Capitol Riot Updates: NPR

The 18-year-old Bruno Cua is said to have been seen here with his back to the camera and a brown jacket. Prosecutors say he entered the U.S. Capitol Senate Chamber on Jan. 6 with a handful of other rioters. Win McNamee / Getty Images Hide caption

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Win McNamee / Getty Images

The 18-year-old Bruno Cua is said to have been seen here with his back to the camera and a brown jacket. Prosecutors say he entered the U.S. Capitol Senate Chamber on Jan. 6 with a handful of other rioters.

Win McNamee / Getty Images

Prior to January 6, 18-year-old Bruno Cua was known as a great tree house builder in his small town of Milton, Georgia. These were large, elaborate creations with ladders and trap doors and framed windows. They were so impressive that the neighbors paid Cua to build them for their children.

The world outside of Milton, Georgia hit Cua in more dramatic ways. He was reportedly seen in several videos standing with a handful of other rioters in the Senate Chamber of the U.S. Capitol. The videos have since gone viral: There’s a man in riot gear now identified as Air Force veteran Larry Brock Jr. who is reprimanding rioters, including Cua, for not sitting in Vice President Mike Pence’s chair. Cua seemed confused. “You can steal an election, but we can’t sit in your chairs?” he asked.

In a defense motion filed on Friday, Bruno Cua’s attorneys said their client was “an impressive 18-year-old kid who was finishing his online coursework to finish high school when he was arrested.”

You are painting a portrait of a young man who has been swept away by events. “In many ways, he is less of an ‘adult’ than many teenagers,” the motion said. “He has never lived apart from his parents. He has lived in the Atlanta area all his life.”

For their part, the prosecutors see Cua through a completely different lens. In a criminal complaint, they cited Cua’s social media posts prior to and after Jan 6 to indicate that he was someone genuinely inspired by former President Donald Trump and intent on violence.

Cua’s case is a powerful example of how powerful misinformation can be. Both prosecutors and defense agree that he was radicalized by what he read online, and the decision to accept the falsehoods discovered in chat rooms and social media changed the course of his life. And he wasn’t alone. To date, more than 250 people have been charged with violating the Capitol, and most of them have had varying degrees of motivation to storm the building through the falsehoods they had been reading online and on social media for months.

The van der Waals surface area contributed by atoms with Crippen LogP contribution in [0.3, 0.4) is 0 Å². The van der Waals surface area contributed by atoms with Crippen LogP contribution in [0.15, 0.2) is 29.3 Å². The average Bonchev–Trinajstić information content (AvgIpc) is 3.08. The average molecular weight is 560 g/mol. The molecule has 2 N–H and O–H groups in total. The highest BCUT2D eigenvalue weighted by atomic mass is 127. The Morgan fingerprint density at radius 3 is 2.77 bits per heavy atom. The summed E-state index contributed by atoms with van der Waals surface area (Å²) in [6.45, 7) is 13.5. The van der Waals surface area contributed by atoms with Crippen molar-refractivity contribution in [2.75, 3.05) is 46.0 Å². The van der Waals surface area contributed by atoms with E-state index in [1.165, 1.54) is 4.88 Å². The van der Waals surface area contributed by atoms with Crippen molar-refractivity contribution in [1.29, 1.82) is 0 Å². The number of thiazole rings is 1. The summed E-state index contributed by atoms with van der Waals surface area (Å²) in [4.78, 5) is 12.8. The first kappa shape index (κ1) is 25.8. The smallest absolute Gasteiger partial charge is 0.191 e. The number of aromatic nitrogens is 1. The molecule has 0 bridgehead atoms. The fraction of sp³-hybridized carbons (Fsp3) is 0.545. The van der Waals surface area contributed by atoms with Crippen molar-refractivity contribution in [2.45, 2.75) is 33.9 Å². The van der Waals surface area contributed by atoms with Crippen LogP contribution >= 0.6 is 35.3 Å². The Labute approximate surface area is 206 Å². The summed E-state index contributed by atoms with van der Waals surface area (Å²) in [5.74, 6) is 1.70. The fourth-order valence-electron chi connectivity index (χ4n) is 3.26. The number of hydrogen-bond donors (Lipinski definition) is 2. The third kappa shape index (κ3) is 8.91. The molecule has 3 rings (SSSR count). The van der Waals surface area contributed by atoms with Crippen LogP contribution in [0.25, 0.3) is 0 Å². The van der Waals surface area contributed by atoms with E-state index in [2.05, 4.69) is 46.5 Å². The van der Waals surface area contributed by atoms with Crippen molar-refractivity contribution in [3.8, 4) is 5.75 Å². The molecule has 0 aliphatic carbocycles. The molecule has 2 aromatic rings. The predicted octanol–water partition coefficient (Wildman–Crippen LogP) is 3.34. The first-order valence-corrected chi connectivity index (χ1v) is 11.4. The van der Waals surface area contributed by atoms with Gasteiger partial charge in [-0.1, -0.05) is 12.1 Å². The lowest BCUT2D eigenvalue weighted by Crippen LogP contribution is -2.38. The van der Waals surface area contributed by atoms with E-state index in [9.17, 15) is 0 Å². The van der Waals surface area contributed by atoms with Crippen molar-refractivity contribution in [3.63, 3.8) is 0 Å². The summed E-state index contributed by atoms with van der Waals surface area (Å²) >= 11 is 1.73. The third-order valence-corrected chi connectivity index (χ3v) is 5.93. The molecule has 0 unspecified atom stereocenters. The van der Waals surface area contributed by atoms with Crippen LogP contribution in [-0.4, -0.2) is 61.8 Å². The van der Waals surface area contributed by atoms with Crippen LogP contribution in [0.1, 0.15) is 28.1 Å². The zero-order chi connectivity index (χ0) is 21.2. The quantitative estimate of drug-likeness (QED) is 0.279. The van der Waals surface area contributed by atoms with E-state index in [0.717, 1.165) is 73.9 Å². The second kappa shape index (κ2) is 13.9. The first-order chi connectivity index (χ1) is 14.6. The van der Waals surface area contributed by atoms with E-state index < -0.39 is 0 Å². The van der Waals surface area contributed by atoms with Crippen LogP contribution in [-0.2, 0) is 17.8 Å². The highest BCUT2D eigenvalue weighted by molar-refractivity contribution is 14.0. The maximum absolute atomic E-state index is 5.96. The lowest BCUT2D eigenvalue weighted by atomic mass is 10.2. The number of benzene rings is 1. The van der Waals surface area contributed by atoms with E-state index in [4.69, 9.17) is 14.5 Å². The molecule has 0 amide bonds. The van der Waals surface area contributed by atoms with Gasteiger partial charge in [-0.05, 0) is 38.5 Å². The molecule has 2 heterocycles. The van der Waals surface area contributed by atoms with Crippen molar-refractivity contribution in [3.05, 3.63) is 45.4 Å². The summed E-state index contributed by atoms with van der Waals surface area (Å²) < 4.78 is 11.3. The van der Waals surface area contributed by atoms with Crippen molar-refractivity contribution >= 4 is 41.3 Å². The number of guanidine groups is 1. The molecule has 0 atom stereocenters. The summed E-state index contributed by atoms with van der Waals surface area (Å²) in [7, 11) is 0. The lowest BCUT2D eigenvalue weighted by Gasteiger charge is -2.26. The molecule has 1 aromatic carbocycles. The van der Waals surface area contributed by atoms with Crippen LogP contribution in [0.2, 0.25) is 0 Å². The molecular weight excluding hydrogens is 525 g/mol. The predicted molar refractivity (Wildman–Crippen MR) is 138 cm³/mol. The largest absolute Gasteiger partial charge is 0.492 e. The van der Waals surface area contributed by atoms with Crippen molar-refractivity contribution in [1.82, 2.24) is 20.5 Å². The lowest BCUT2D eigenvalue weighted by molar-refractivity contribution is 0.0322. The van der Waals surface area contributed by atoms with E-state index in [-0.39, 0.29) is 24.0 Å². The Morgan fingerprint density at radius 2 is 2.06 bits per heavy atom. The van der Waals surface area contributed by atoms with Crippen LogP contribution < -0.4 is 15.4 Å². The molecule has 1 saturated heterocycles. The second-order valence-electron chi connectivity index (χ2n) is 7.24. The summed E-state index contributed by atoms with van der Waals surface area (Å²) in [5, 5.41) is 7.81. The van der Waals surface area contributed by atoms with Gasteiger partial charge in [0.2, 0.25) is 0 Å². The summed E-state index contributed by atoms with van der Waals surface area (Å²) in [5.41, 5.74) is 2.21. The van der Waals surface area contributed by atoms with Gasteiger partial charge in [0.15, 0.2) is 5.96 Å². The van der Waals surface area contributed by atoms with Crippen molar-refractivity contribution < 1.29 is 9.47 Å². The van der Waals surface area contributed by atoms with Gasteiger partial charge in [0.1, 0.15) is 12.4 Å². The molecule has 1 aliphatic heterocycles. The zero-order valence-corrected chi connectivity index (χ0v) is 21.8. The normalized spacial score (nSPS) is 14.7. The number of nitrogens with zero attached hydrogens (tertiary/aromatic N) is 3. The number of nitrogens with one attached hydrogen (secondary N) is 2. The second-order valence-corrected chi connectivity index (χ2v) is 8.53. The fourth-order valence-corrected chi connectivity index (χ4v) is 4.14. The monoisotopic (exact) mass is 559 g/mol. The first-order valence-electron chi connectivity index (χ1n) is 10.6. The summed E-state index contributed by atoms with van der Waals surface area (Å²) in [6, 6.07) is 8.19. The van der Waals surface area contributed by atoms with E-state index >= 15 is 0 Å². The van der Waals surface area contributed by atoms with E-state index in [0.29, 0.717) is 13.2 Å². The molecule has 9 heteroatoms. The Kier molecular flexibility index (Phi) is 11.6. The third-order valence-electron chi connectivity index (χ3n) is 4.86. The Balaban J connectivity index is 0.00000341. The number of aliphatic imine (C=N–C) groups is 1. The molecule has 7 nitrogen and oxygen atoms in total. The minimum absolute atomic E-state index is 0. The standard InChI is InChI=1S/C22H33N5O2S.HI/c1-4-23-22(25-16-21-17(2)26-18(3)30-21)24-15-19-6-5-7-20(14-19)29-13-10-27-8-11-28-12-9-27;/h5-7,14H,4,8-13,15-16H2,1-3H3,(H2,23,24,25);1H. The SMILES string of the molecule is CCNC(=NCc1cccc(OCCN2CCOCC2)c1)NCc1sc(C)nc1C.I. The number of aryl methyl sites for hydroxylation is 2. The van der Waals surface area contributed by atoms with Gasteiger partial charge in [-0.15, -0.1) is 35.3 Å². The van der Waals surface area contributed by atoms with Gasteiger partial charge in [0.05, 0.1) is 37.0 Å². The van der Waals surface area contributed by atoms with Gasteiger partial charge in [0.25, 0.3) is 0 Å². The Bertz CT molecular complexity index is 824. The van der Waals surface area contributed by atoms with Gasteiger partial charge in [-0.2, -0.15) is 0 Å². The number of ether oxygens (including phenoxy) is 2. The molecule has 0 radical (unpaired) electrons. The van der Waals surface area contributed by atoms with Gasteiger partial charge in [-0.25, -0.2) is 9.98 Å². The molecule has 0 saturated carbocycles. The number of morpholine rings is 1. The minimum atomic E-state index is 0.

Bruno Cua’s lawyers said he was “an impressive 18-year-old kid” who was carried away by the events of January 6th. However, prosecutors say his social media posts prior to the Capitol riot show a young man intent on violence. The Cua family hides the caption

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The Cua family

Bruno Cua’s lawyers said he was “an impressive 18-year-old kid” who was carried away by the events of January 6th. However, prosecutors say his social media posts prior to the Capitol riot show a young man intent on violence.

The Cua family

“President Trump calls us to FIGHT!” Cua reportedly wrote about Parler days before the siege. “It’s time to take back our freedom the old-fashioned way.”

Cua lawyers say the news that prosecutors see as threatening is the “idle chatter of an extremely passionate but very naive teenager checking what he has heard and seen on social media.” They made it clear that these ideas were not invented by Cua himself, but that they were brought to him online. He was radicalized through social media.

According to the defense motion, Cua traveled to Washington DC with his parents on January 6 to attend a Trump rally. His parents were longtime Trump supporters and Cua had become one too. They had gone to the Capitol together as a family when hand-to-hand combat broke out on the Capitol steps. Bruno Cua asked his parents if he could take a closer look. They agreed and Cua quickly disappeared into the crowd. It wasn’t until later that his parents found out that his attorneys had entered the Capitol and the Senate Chamber.

The surveillance video at the Capitol allegedly showed him wearing a dark sweatshirt, denim jacket, red Make America Great Again hat and gray gloves, wearing a baton and trying to open various office doors.

In a criminal complaint, prosecutors cited an Instagram post on January 6th in which Cua allegedly wrote, “Yes, we fought our way through physically.” Another post read, “Yeah, for everyone who asked me, I stormed this [Capitol] with hundreds of thousands of patriots. I’m going to do a whole video that explains what happened, that’s history. What happened was amazing. ”

The FBI reportedly received two tips that identified Cua as the young man who stood in the Senate Chamber on Jan. 6. His clothing helped authorities identify his movements and actions throughout the Capitol that day.

Another tipster told authorities, according to court documents, that Cua had talked for days about going to Washington on his Parler account and “actively promoted the sixth day for eleven days before a domestic terrorist attack,” it says it in the complaint.

Cua, believed to be the youngest person to date accused of storming the Capitol, allegedly assaulted a federal official. His attorneys say that as part of his clearance conditions, he would be willing to stay off social media and be monitored at his parents’ home.

Since the January events, Cua has taken three online courses: college algebra, introduction to government, and introduction to marketing, his lawyers said. He’s three grades away from high school, they added.

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